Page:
Type 1 diabetes (T1D) is a chronic autoimmune disorder thought to be caused by pro-inflammatory autoreactive T cells which mediate the destruction of insulin-producing pancreatic β cells via both direct and indirect mechanisms leading to lifelong dependence on exogenous insulin (Atkinson and Eisenbarth, 2001
). Development of T1D is genetically controlled and thought to be initiated in susceptible individuals by environmental factors such as virus infections, although a viral cause has not been clearly identified (von Herrath, 2009
). While both humoral and cell-mediated immune mechanisms are active during diabetes, CD4+
T cells occupy a critical role in T1D pathology (Anderson and Bluestone, 2005
) as exemplified by the observation that the majority of the genes associated with elevated disease risk relate to the function of CD4+
Th cells [e.g.
a trio of MHC II alleles (Concannon et al., 2009
)]. Prior to diagnosis of overt T1D, the pancreatic islets are infiltrated by inflammatory cells including CD4+
T cells (Kent et al., 2005
) and antibodies to various β cell antigens are demonstrable in the sera of patients at risk (Achenbach et al., 2005
Because of the ocular, circulatory, cardiovascular and neurological risks associated with hyperglycemia, treatments which prevent the pathologic autoimmunity from destroying pancreatic tissue is preferable to long-term management of symptoms by insulin replacement therapy since use of exogenous insulin cannot match the precision of endogenous insulin secretion. Much of what is understood about the pathogenesis and regulation of T1D has emerged from the study of spontaneous disease in the non-obese diabetic (NOD) mouse. NOD studies have highlighted the critical role of adaptive immune responses in disease pathogenesis as well as identifying various targets which prevent diabetogenic autoimmune responses as prime therapeutic candidates (Atkinson and Leiter, 1999
; Shoda et al., 2005
). However, it is critical to understand that there are numerous differences in the pathogenic mechanisms driving the initiation and progression of disease in the NOD mouse vs. human type 1 diabetics, e.g.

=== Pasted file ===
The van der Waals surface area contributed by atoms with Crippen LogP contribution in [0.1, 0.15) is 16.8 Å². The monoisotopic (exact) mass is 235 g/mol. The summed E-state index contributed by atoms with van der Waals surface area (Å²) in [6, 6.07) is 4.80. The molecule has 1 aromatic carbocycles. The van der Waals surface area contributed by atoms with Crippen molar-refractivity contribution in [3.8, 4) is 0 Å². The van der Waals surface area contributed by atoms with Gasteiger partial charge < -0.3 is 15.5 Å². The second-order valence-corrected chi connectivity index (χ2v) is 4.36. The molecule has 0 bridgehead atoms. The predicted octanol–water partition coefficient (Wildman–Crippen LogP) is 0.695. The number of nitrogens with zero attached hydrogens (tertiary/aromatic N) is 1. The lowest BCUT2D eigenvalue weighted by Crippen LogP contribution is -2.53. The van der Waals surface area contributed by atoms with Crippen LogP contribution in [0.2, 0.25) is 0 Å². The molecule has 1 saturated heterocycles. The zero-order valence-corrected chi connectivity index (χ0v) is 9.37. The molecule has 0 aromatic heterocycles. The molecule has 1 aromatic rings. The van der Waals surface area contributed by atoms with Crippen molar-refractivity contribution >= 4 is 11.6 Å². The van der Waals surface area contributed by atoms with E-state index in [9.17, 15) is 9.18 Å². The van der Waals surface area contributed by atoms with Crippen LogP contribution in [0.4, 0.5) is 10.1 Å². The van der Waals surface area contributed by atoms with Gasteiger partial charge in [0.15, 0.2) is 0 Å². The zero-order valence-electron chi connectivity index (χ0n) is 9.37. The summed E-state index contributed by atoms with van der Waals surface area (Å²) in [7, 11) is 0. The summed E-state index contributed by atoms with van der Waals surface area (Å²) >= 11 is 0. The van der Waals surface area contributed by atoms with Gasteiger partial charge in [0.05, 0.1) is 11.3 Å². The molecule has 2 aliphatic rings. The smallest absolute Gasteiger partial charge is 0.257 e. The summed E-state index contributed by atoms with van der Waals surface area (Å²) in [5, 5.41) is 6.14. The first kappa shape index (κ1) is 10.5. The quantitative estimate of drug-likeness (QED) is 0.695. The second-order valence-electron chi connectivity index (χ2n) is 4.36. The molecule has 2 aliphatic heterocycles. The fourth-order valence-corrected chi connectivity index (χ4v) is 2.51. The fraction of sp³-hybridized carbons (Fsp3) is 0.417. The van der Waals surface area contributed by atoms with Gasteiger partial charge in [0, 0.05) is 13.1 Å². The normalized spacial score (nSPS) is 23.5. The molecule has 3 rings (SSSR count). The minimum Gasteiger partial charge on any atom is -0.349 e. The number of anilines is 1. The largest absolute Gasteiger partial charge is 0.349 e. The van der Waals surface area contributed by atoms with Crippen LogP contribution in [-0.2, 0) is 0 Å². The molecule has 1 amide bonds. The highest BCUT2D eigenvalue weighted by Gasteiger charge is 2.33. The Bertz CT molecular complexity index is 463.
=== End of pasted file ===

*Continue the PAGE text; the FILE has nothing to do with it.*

major differences in the antigens targeted, the composition of inflammatory cell infiltrates in the two species, as well as greatly increased expression of MHC class I in humans (Gianani et al., 2010
Existing and emerging therapies aimed at regulating the autoimmune response largely involve broad-based immunoregulatory strategies, including the inhibition or deletion of lymphocytes subsets and/or use of agents proposed to induce or re-establish immune tolerance via activation of regulatory T cells (Tregs), e.g.
non-mitogenic anti-CD3 or anti-thymocyte globulin (Chatenoud, 2003
; Chatenoud et al., 2001
; Chung et al., 2007
; Kohm et al., 2005
). Some of these have shown efficacy in initial clinical trials, but there are risks with any of the broad approaches such as cytokine release and/or reactivation of latent viruses. A highly desired alternative approach is the attempted induction of antigen-specific tolerance to β cell antigens for prevention of disease development in patients at risk or in new onset patients. This review will discuss immunoregulatory strategies employed as monotherapies or in combination, including the use of antigen-specific tolerance strategies, which are under evaluation in clinical trials and/or are being developed based on demonstrated efficacy in preventing or ameliorating disease progression in the NOD mice.
There are numerous pitfalls to the translation of laboratory findings to the clinic. Trials of therapies that alter the natural history of T1D have been hampered by the lack of biomarkers of the immune processes that causes the disease. There are immunologic “readouts” that correlate with the presence of T1D, for instance, the presence of autoantibodies against islet cell antigens including glutamic acid decarboxylase 65 (GAD65), insulin, islet cell antigen 512 (ICA512), and more recently zinc transporter 8 (ZnT8) have supported the autoimmune nature of the disease and have clearly differentiated T1D from Type 2 diabetes where these markers are not found (Seyfert-Margolis et al., 2006
). More recently, cellular proliferation assays to islet specific proteins have distinguished responses in patients from normal control subjects (Herold et al., 2009
). Other assays have identified antigen-specific cells in the circulation (Pinkse et al., 2005
). However, the direct causal relationship between these measures and disease has not yet been established. For instance,
in studies in which glycemic control has been modified [e.g.
Cyclosporin A (CSA) or anti-CD3 monoclonal antibody (mAb)] there were no identified changes in titers of autoantibodies (Bougneres et al., 1988
; Herold et al., 2005
; Herold et al., 2002
; Keymeulen et al., 2005
). Thus, an assay that would reflect tolerance to the immune process in T1D is not currently available, but highly sought after.
Immunologic assays may be used as measures of the effects of immune therapies, but their relationship to the disease process remains speculative. One is left with metabolic parameters as endpoints. Although the relationship of these endpoints to the clinical situation is clearer, it is important to recognize that the most widely employed studies are functional, not anatomic. For example, in murine studies of treatment with CD3 mAb at the diagnosis of T1D in NOD mice, improvement in insulin secretion reflected the recovery of degranulated β cells rather than growth of new cells (Sherry et al., 2006
). Even the relationship between improved metabolic function and the sequelae of the disease is controversial, but clinical data have suggested a direct relationship between the two (Palmer et al., 2004